Social partners oppose proposed changes to dismissals law

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In July 2003, the Dutch social partners, represented on the bipartite Labour Foundation, issued an opinion opposing a proposal for the reform of dismissals law put forward by a government-appointed committee. The committee proposed abolishing the system whereby dismissals must be approved in advance by a public authority. The Foundation argues that the objections raised by the committee do not outweigh the advantages of the present system, which keeps costs in check and offers the parties involved a high degree of certainty and security.

Dutch dismissals law is governed by a 'dual system', involving procedures based on both administrative and civil law. First, an employer in the private sector wishing unilaterally to terminate an open-ended employment contract requires prior permission from a public administrative body, currently the Centre for Work and Income (Centrum voor Werk en Inkomen, CWI). This procedure was introduced during the Second World War, on the basis of a special government decree, as an instrument of labour market policy and has since evolved into a preventative check to determine the reasonableness of any intended dismissal (NL9909160F). If the intended dismissal is not sufficiently founded on reasonable grounds, the employer is denied a permit to dismiss; if dismissal nonetheless follows, the employee then has legal grounds upon which to contest the validity of the dismissal.

Additionally, in the 1970s a second route to termination of contract emerged: an employer can request the relevant subdistrict court to dissolve an employment contract under the provisions of Article 7:685 of the Civil Code (referring to 'compelling grounds' or 'changed circumstances'). The court then checks the validity of the request and, if the contract is dissolved, the court usually imposes compensation to be paid by the employer. Use of this method increased greatly in the 1990s and, in 2002, as many as 68,331 requests for dissolution were submitted to the courts, while 70,925 requests for dismissal permits were submitted to the CWI.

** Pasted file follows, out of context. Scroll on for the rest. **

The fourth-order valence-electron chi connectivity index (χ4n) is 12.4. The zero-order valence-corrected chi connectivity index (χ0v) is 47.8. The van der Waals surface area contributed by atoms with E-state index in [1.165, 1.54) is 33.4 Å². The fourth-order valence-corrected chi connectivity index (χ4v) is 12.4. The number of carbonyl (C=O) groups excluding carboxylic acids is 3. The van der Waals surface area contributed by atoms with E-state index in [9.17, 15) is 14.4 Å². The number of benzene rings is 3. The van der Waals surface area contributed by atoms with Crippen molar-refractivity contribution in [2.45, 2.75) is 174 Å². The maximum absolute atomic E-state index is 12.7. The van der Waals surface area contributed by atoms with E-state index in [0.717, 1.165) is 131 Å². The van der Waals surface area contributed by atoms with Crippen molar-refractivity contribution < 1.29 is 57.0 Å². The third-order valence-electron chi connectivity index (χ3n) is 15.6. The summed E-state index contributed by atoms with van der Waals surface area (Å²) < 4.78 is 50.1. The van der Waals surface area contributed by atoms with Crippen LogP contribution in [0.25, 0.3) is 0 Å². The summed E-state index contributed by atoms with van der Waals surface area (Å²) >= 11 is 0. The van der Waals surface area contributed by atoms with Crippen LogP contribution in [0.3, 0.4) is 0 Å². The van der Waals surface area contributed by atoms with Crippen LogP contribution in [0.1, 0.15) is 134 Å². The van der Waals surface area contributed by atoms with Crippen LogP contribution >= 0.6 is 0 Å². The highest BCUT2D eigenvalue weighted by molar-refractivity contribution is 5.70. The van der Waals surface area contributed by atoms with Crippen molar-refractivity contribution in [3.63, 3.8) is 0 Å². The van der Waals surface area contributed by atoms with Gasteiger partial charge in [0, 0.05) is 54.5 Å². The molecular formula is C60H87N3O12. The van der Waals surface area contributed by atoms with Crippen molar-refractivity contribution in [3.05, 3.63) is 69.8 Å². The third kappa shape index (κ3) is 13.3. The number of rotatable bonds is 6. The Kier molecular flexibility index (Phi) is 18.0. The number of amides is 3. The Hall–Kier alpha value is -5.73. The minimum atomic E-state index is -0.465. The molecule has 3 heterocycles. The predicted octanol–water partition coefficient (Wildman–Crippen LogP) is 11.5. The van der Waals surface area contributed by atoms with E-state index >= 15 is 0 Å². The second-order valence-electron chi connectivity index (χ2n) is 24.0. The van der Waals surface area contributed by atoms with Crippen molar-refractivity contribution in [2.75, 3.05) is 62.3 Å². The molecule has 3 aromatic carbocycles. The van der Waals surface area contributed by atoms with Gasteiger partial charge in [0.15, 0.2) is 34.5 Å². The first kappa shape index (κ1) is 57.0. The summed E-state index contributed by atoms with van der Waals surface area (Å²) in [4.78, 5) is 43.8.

Following failed attempts to reform dismissals law in the past, the then Minister of Social Affairs and Employment, Ad Melkert, promised the Upper House of parliament in 1998 that he would establish a committee to study alternative approaches to dismissals law in the future. The committee, chaired by a former labour law professor, Max Rood, was established in February 1999 and published its initial report in November 2000 (NL0012116F). The Rood committee called for abolition of the preventative check on dismissals by the CWI and expressed a preference for a system in which decisions related to dismissal would only be tested by a civil court in retrospect. In addition, the committee put forward an alternative secondary proposal (not discussed here) to update the dual system.

The government submitted the Rood report to the bipartite Labour Foundation (Stichting van de Arbeid, STAR) for further recommendation. The STAR issued its opinion in July 2003, and the fact that the trade union and employers' organisations represented on the Foundation took more than two and a half years to report illustrates just how controversial the issue of dismissals law still is.

Arguments for change unfounded

In the STAR opinion, the social partners leave little doubt as to their disapproval of the arguments for change put forward by the Rood committee, and the proposed alternatives to the current system are subject to numerous objections.

First, the Rood committee argued that the preventative check on dismissals by the CWI could be seen as a form of government intervention that can no longer be considered appropriate given the current state of labour relations. Jurists, too, believe it inappropriate for an administrative body (the CWI) to rule on the civil law relationship between an employer and an employee, and argue that such matters should be left to the normal courts. However, in its opinion, the STAR sets the question of principles aside and points instead to the practical advantages of the current 'low-threshold' and relatively inexpensive and swift procedures. According to the STAR, it need not necessarily be a government body that issues a recommendation on the reasonableness of a dismissal in advance, and this could just as well be a body installed by the social partners themselves, provided that the courts still have the final say. The STAR studied possibilities for such a body but admitted finally that no alternatives could be put forward with sufficient backing within the Foundation.